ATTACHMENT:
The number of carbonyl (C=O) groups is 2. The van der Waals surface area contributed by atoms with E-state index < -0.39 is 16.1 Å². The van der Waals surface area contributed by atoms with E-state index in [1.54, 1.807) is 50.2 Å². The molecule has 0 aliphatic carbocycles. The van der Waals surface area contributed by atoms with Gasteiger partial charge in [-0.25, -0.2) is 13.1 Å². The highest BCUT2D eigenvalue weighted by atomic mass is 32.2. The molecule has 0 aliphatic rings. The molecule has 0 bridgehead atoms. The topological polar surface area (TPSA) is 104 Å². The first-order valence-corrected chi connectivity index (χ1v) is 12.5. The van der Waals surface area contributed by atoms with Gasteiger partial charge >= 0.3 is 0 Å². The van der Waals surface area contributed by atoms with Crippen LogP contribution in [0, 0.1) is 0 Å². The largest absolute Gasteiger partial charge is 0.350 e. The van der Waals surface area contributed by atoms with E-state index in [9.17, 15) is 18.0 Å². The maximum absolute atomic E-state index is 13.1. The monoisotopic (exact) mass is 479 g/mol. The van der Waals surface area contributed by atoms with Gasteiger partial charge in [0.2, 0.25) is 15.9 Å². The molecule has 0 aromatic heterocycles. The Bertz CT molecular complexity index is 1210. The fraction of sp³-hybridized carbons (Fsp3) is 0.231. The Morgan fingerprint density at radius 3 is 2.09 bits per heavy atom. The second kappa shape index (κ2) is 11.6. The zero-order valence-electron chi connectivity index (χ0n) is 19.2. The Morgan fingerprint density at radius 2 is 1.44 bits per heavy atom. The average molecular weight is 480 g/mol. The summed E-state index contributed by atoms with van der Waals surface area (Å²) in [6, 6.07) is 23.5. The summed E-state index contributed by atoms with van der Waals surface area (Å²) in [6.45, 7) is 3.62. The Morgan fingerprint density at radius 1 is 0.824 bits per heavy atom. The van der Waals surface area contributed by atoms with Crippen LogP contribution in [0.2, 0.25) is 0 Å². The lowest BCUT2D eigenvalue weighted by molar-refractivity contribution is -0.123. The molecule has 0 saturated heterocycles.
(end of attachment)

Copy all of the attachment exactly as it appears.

The number of carbonyl (C=O) groups is 2. The van der Waals surface area contributed by atoms with E-state index < -0.39 is 16.1 Å². The van der Waals surface area contributed by atoms with E-state index in [1.54, 1.807) is 50.2 Å². The molecule has 0 aliphatic carbocycles. The van der Waals surface area contributed by atoms with Gasteiger partial charge in [-0.25, -0.2) is 13.1 Å². The highest BCUT2D eigenvalue weighted by atomic mass is 32.2. The molecule has 0 aliphatic rings. The molecule has 0 bridgehead atoms. The topological polar surface area (TPSA) is 104 Å². The first-order valence-corrected chi connectivity index (χ1v) is 12.5. The van der Waals surface area contributed by atoms with Gasteiger partial charge >= 0.3 is 0 Å². The van der Waals surface area contributed by atoms with Crippen LogP contribution in [0, 0.1) is 0 Å². The largest absolute Gasteiger partial charge is 0.350 e. The van der Waals surface area contributed by atoms with E-state index in [9.17, 15) is 18.0 Å². The maximum absolute atomic E-state index is 13.1. The monoisotopic (exact) mass is 479 g/mol. The van der Waals surface area contributed by atoms with Gasteiger partial charge in [0.2, 0.25) is 15.9 Å². The molecule has 0 aromatic heterocycles. The Bertz CT molecular complexity index is 1210. The fraction of sp³-hybridized carbons (Fsp3) is 0.231. The Morgan fingerprint density at radius 3 is 2.09 bits per heavy atom. The second kappa shape index (κ2) is 11.6. The zero-order valence-electron chi connectivity index (χ0n) is 19.2. The Morgan fingerprint density at radius 2 is 1.44 bits per heavy atom. The average molecular weight is 480 g/mol. The summed E-state index contributed by atoms with van der Waals surface area (Å²) in [6, 6.07) is 23.5. The summed E-state index contributed by atoms with van der Waals surface area (Å²) in [6.45, 7) is 3.62. The Morgan fingerprint density at radius 1 is 0.824 bits per heavy atom. The van der Waals surface area contributed by atoms with Crippen LogP contribution in [0.2, 0.25) is 0 Å². The lowest BCUT2D eigenvalue weighted by molar-refractivity contribution is -0.123. The molecule has 0 saturated heterocycles.